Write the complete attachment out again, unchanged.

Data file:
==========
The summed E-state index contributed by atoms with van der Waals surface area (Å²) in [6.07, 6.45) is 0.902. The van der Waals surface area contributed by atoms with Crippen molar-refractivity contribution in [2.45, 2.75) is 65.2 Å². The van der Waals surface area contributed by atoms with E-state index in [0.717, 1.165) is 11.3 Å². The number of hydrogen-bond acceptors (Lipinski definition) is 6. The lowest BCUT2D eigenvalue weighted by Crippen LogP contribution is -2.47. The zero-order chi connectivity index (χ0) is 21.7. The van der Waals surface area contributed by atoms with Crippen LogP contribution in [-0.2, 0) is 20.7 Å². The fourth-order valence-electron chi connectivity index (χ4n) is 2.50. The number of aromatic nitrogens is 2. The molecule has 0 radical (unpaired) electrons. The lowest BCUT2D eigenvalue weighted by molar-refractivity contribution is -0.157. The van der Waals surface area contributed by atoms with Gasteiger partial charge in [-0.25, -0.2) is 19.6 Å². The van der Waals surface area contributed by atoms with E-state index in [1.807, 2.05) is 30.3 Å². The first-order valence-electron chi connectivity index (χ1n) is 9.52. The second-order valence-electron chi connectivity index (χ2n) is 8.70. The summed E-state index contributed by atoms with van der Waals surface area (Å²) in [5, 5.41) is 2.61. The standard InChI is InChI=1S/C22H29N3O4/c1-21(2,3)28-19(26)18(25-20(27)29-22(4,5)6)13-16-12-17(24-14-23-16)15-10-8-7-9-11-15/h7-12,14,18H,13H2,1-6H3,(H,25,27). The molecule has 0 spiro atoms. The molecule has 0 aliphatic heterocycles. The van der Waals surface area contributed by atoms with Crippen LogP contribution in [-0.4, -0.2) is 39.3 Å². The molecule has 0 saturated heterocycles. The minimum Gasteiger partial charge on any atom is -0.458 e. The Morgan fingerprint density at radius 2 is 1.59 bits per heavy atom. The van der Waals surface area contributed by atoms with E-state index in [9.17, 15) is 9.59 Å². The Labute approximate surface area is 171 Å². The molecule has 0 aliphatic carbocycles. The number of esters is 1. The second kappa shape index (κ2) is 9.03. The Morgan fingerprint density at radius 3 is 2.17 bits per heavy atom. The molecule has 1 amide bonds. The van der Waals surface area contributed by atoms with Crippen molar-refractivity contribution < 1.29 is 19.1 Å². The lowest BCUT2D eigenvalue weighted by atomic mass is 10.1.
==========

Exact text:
The summed E-state index contributed by atoms with van der Waals surface area (Å²) in [6.07, 6.45) is 0.902. The van der Waals surface area contributed by atoms with Crippen molar-refractivity contribution in [2.45, 2.75) is 65.2 Å². The van der Waals surface area contributed by atoms with E-state index in [0.717, 1.165) is 11.3 Å². The number of hydrogen-bond acceptors (Lipinski definition) is 6. The lowest BCUT2D eigenvalue weighted by Crippen LogP contribution is -2.47. The zero-order chi connectivity index (χ0) is 21.7. The van der Waals surface area contributed by atoms with Crippen LogP contribution in [-0.2, 0) is 20.7 Å². The fourth-order valence-electron chi connectivity index (χ4n) is 2.50. The number of aromatic nitrogens is 2. The molecule has 0 radical (unpaired) electrons. The lowest BCUT2D eigenvalue weighted by molar-refractivity contribution is -0.157. The van der Waals surface area contributed by atoms with Gasteiger partial charge in [-0.25, -0.2) is 19.6 Å². The van der Waals surface area contributed by atoms with E-state index in [1.807, 2.05) is 30.3 Å². The first-order valence-electron chi connectivity index (χ1n) is 9.52. The second-order valence-electron chi connectivity index (χ2n) is 8.70. The summed E-state index contributed by atoms with van der Waals surface area (Å²) in [5, 5.41) is 2.61. The standard InChI is InChI=1S/C22H29N3O4/c1-21(2,3)28-19(26)18(25-20(27)29-22(4,5)6)13-16-12-17(24-14-23-16)15-10-8-7-9-11-15/h7-12,14,18H,13H2,1-6H3,(H,25,27). The molecule has 0 spiro atoms. The molecule has 0 aliphatic heterocycles. The van der Waals surface area contributed by atoms with Crippen LogP contribution in [-0.4, -0.2) is 39.3 Å². The molecule has 0 saturated heterocycles. The minimum Gasteiger partial charge on any atom is -0.458 e. The Morgan fingerprint density at radius 2 is 1.59 bits per heavy atom. The van der Waals surface area contributed by atoms with E-state index in [9.17, 15) is 9.59 Å². The Labute approximate surface area is 171 Å². The molecule has 0 aliphatic carbocycles. The number of esters is 1. The second kappa shape index (κ2) is 9.03. The Morgan fingerprint density at radius 3 is 2.17 bits per heavy atom. The molecule has 1 amide bonds. The van der Waals surface area contributed by atoms with Crippen molar-refractivity contribution < 1.29 is 19.1 Å². The lowest BCUT2D eigenvalue weighted by atomic mass is 10.1.